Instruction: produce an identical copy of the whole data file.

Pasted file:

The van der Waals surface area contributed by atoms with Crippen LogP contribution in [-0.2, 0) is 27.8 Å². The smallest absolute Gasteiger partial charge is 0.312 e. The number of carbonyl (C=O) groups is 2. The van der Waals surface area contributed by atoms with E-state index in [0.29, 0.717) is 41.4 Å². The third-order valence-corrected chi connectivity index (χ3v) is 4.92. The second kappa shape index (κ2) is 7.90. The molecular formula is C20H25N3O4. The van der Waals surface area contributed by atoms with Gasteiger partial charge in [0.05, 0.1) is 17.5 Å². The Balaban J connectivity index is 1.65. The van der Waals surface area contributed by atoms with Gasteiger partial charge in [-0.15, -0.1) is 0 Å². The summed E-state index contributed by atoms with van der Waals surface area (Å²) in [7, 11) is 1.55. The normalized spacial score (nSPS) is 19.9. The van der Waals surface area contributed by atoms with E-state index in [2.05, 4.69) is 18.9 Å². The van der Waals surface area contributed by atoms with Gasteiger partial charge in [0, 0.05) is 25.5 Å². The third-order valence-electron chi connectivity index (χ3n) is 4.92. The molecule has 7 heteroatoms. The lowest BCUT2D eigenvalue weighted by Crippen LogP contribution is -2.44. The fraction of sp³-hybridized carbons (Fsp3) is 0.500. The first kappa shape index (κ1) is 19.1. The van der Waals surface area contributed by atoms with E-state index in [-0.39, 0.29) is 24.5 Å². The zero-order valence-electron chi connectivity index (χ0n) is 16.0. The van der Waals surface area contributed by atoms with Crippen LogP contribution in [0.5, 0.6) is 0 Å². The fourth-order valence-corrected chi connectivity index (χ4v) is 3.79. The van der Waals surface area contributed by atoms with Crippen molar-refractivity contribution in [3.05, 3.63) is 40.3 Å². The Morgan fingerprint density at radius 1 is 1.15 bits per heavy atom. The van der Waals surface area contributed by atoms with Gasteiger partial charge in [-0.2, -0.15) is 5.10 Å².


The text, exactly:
The van der Waals surface area contributed by atoms with Crippen LogP contribution in [-0.2, 0) is 27.8 Å². The smallest absolute Gasteiger partial charge is 0.312 e. The number of carbonyl (C=O) groups is 2. The van der Waals surface area contributed by atoms with E-state index in [0.29, 0.717) is 41.4 Å². The third-order valence-corrected chi connectivity index (χ3v) is 4.92. The second kappa shape index (κ2) is 7.90. The molecular formula is C20H25N3O4. The van der Waals surface area contributed by atoms with Gasteiger partial charge in [0.05, 0.1) is 17.5 Å². The Balaban J connectivity index is 1.65. The van der Waals surface area contributed by atoms with Gasteiger partial charge in [-0.15, -0.1) is 0 Å². The summed E-state index contributed by atoms with van der Waals surface area (Å²) in [7, 11) is 1.55. The normalized spacial score (nSPS) is 19.9. The van der Waals surface area contributed by atoms with E-state index in [2.05, 4.69) is 18.9 Å². The van der Waals surface area contributed by atoms with Gasteiger partial charge in [0, 0.05) is 25.5 Å². The third-order valence-electron chi connectivity index (χ3n) is 4.92. The molecule has 7 heteroatoms. The lowest BCUT2D eigenvalue weighted by Crippen LogP contribution is -2.44. The fraction of sp³-hybridized carbons (Fsp3) is 0.500. The first kappa shape index (κ1) is 19.1. The van der Waals surface area contributed by atoms with E-state index in [-0.39, 0.29) is 24.5 Å². The zero-order valence-electron chi connectivity index (χ0n) is 16.0. The van der Waals surface area contributed by atoms with Crippen LogP contribution in [0.5, 0.6) is 0 Å². The fourth-order valence-corrected chi connectivity index (χ4v) is 3.79. The van der Waals surface area contributed by atoms with Crippen molar-refractivity contribution in [3.05, 3.63) is 40.3 Å². The Morgan fingerprint density at radius 1 is 1.15 bits per heavy atom. The van der Waals surface area contributed by atoms with Gasteiger partial charge in [-0.2, -0.15) is 5.10 Å².